CanaDAM 2013
Memorial University of Newfoundland, June 10 - 13, 2013

Graph Theory
Organizer and Chair: Matthias Kriesell (Universität Hamburg)

JOHANNES CARMESIN, Universität Hamburg
Canonical tree decomposition into highly connected pieces  [PDF] [SLIDES]

We consider the question how to decompose a graph canonically into highly connected pieces. First we discuss what might be a good notion for highly connected pieces and then we talk about how to get these canonical decompositions.

BOJAN MOHAR, Simon Fraser University
On median eigenvalues of graphs  [PDF]

Median eigenvalues of a graph are closely related to the HOMO-LUMO separation properties from mathematical chemistry. The talk will give an overview of recent results about the median eigenvalues. One particular surprising discovery is that the median eigenvalues of every connected bipartite graph G of maximum degree at most three belong to the interval [-1,1] with a single exception of the Heawood graph, whose median eigenvalues are $\pm\sqrt{2}$. Moreover, if G is not isomorphic to the Heawood graph, then a positive fraction of its median eigenvalues lie in the interval [-1,1].

JONATHAN NOEL, McGill University
Choosability of Graphs with Bounded Order: Ohba's Conjecture and Beyond  [PDF] [SLIDES]

Choosability is a well-studied variant of graph colouring. The \emph{choice number} $\text{ch}(G)$ of a graph $G$ is the minimum $k$ such that for any assignment of lists of size $k$ to the vertices of $G$, there is a proper colouring in which every vertex is coloured with an element of its list.

Although $\text{ch}$ is not bounded above by any function of $\chi$ in general, one can still consider the relationship between $\text{ch}$ and $\chi$ for restricted families of graphs. We discuss recent results and open problems regarding the choice number of graphs of bounded order (with respect to $\chi$).

ROBERT ŠÁMAL, Charles University
Cycle-continuous mappings -- order structure  [PDF] [SLIDES]

Given two graphs, a mapping between their edge-sets is \emph{cycle-continuous}, if the preimage of every cycle is a cycle. This is motivated by Jaeger's conjecture: every bridgeless graph has a cycle-continuous mapping to the Petersen graph. Answering a question of DeVos, Nešetřil, and Raspaud, we prove that there is an infinite set of graphs with no cycle-continuous mapping between them. Extending this result, we show that every countable poset can be represented by graphs and existence of cycle-continuous mappings between them. We utilize construction of snarks by repeated 3-joins and a result of Hubička and Nešetřil on homomorphisms of paths.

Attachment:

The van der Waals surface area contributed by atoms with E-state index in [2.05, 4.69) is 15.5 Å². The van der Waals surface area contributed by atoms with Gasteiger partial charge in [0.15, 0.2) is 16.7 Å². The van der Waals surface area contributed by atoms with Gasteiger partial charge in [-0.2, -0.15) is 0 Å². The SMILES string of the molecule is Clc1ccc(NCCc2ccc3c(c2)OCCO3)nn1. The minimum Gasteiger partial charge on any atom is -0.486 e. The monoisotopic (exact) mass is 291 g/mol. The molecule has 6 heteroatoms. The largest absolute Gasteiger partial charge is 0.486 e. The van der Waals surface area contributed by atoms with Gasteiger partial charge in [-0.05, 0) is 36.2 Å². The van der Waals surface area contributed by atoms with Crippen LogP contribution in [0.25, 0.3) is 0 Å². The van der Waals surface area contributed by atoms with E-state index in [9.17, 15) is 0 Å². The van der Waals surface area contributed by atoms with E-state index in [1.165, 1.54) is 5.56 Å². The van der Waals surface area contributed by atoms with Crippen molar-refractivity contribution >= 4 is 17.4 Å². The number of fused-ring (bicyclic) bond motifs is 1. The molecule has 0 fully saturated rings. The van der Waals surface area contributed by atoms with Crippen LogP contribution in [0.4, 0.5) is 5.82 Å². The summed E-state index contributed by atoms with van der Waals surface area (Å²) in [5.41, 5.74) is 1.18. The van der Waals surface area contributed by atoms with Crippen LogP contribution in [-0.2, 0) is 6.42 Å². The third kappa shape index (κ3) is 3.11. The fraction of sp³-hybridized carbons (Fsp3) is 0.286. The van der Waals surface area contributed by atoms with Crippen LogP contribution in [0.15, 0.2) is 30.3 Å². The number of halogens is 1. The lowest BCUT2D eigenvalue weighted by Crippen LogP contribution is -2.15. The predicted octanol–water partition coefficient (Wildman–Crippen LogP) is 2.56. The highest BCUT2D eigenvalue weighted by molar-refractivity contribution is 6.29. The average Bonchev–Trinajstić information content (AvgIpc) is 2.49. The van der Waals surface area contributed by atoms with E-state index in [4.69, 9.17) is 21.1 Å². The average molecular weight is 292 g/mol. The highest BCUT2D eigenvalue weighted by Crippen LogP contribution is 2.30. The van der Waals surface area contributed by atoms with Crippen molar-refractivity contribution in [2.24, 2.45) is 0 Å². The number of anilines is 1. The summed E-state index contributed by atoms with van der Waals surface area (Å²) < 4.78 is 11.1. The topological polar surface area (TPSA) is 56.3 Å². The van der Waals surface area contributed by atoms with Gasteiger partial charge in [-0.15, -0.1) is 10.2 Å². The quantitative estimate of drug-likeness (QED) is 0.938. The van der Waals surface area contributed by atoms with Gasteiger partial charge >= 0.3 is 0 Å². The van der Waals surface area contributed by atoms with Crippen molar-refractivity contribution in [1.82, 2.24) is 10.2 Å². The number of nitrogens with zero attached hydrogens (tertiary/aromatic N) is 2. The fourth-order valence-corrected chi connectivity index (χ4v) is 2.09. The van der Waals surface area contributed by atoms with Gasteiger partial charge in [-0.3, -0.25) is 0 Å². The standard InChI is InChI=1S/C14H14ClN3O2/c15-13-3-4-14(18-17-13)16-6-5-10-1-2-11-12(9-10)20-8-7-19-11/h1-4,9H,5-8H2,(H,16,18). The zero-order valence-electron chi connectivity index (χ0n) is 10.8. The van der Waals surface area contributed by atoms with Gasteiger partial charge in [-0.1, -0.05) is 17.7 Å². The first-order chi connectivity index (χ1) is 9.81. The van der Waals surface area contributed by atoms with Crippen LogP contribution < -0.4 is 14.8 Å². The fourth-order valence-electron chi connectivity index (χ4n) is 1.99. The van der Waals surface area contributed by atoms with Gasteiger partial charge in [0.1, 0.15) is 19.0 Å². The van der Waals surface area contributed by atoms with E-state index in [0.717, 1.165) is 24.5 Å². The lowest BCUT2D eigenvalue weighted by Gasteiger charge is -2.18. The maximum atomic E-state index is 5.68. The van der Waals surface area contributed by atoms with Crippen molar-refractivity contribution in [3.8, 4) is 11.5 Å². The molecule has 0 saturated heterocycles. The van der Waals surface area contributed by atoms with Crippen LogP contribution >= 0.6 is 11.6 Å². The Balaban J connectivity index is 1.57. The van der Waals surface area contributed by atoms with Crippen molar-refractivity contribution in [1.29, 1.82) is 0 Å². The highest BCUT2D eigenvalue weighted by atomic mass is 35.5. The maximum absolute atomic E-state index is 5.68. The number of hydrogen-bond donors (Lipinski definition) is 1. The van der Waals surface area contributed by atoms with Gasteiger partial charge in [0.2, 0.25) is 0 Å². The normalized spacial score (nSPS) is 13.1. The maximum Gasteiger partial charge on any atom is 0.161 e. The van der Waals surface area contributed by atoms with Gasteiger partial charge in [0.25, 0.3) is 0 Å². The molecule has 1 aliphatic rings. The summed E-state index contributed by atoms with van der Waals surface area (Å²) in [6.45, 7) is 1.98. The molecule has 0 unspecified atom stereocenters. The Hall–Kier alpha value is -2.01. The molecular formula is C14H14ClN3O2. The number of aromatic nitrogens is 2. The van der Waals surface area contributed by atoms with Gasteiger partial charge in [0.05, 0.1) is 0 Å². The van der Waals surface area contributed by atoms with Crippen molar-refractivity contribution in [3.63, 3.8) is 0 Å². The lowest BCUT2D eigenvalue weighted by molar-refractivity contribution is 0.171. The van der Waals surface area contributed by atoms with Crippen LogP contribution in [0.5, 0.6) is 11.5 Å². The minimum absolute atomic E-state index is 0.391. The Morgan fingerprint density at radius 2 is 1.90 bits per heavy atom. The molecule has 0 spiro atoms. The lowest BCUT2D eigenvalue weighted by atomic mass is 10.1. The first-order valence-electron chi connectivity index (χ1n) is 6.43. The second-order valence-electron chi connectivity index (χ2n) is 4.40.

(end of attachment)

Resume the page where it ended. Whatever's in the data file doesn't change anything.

GÁBOR SIMONYI, Alfréd Rényi Institute of Mathematics, Hungarian Academy of Sciences
Comparing the local chromatic number of a digraph and its underlying undirected graph  [PDF] [SLIDES]

The local chromatic number of a graph was introduced in 1986 and its natural generalization to directed graphs in 2005. Here we investigate the relation of the local chromatic number of an oriented graph to that of its underlying undirected graph. We show the existence of a graph where the two values differ for any orientation. We prove that the opposite is true for fractional versions. Thus the minimum possible ratio of these two fractional parameters is $1$. We also determine the largest possible ratio of these two invariants. Joint work with G\'abor Tardos and Ambrus Zsb\'an.

Event Sponsors

Atlantic Association for Research in the Mathematical Sciences Centre de recherches mathmatiques The Fields Institute Pacific Institute for the Mathematical Sciences Canadian Mathematical Society Memorial University of Newfoundland